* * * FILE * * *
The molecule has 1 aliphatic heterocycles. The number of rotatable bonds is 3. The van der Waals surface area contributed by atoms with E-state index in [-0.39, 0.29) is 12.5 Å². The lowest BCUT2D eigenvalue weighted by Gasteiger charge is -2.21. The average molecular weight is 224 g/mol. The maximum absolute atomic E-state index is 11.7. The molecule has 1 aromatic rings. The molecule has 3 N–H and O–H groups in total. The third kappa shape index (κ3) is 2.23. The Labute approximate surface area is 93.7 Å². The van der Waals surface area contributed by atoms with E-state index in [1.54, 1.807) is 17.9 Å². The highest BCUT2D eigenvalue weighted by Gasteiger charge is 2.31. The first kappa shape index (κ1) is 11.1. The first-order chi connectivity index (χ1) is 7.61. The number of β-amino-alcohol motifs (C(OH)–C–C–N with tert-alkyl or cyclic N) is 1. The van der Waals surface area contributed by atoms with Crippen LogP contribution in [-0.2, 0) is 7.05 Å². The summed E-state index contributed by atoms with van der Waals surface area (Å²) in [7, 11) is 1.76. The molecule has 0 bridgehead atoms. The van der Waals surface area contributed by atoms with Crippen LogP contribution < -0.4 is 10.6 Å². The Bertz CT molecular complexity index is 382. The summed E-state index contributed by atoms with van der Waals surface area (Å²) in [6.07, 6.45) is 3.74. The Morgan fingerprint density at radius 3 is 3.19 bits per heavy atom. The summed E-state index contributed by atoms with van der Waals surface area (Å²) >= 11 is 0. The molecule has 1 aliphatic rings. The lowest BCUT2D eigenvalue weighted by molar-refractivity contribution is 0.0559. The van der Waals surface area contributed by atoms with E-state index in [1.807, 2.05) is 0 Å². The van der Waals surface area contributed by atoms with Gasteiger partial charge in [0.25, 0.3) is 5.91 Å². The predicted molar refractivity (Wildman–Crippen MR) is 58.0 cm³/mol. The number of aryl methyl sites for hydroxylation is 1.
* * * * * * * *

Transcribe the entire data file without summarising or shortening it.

The molecule has 1 aliphatic heterocycles. The number of rotatable bonds is 3. The van der Waals surface area contributed by atoms with E-state index in [-0.39, 0.29) is 12.5 Å². The lowest BCUT2D eigenvalue weighted by Gasteiger charge is -2.21. The average molecular weight is 224 g/mol. The maximum absolute atomic E-state index is 11.7. The molecule has 1 aromatic rings. The molecule has 3 N–H and O–H groups in total. The third kappa shape index (κ3) is 2.23. The Labute approximate surface area is 93.7 Å². The van der Waals surface area contributed by atoms with E-state index in [1.54, 1.807) is 17.9 Å². The highest BCUT2D eigenvalue weighted by Gasteiger charge is 2.31. The first kappa shape index (κ1) is 11.1. The first-order chi connectivity index (χ1) is 7.61. The number of β-amino-alcohol motifs (C(OH)–C–C–N with tert-alkyl or cyclic N) is 1. The van der Waals surface area contributed by atoms with Crippen LogP contribution in [-0.2, 0) is 7.05 Å². The summed E-state index contributed by atoms with van der Waals surface area (Å²) in [7, 11) is 1.76. The molecule has 0 bridgehead atoms. The van der Waals surface area contributed by atoms with Crippen LogP contribution < -0.4 is 10.6 Å². The Bertz CT molecular complexity index is 382. The summed E-state index contributed by atoms with van der Waals surface area (Å²) in [6.07, 6.45) is 3.74. The Morgan fingerprint density at radius 3 is 3.19 bits per heavy atom. The summed E-state index contributed by atoms with van der Waals surface area (Å²) >= 11 is 0. The molecule has 1 aliphatic rings. The lowest BCUT2D eigenvalue weighted by molar-refractivity contribution is 0.0559. The van der Waals surface area contributed by atoms with E-state index in [1.807, 2.05) is 0 Å². The van der Waals surface area contributed by atoms with Gasteiger partial charge in [0.25, 0.3) is 5.91 Å². The predicted molar refractivity (Wildman–Crippen MR) is 58.0 cm³/mol. The number of aryl methyl sites for hydroxylation is 1.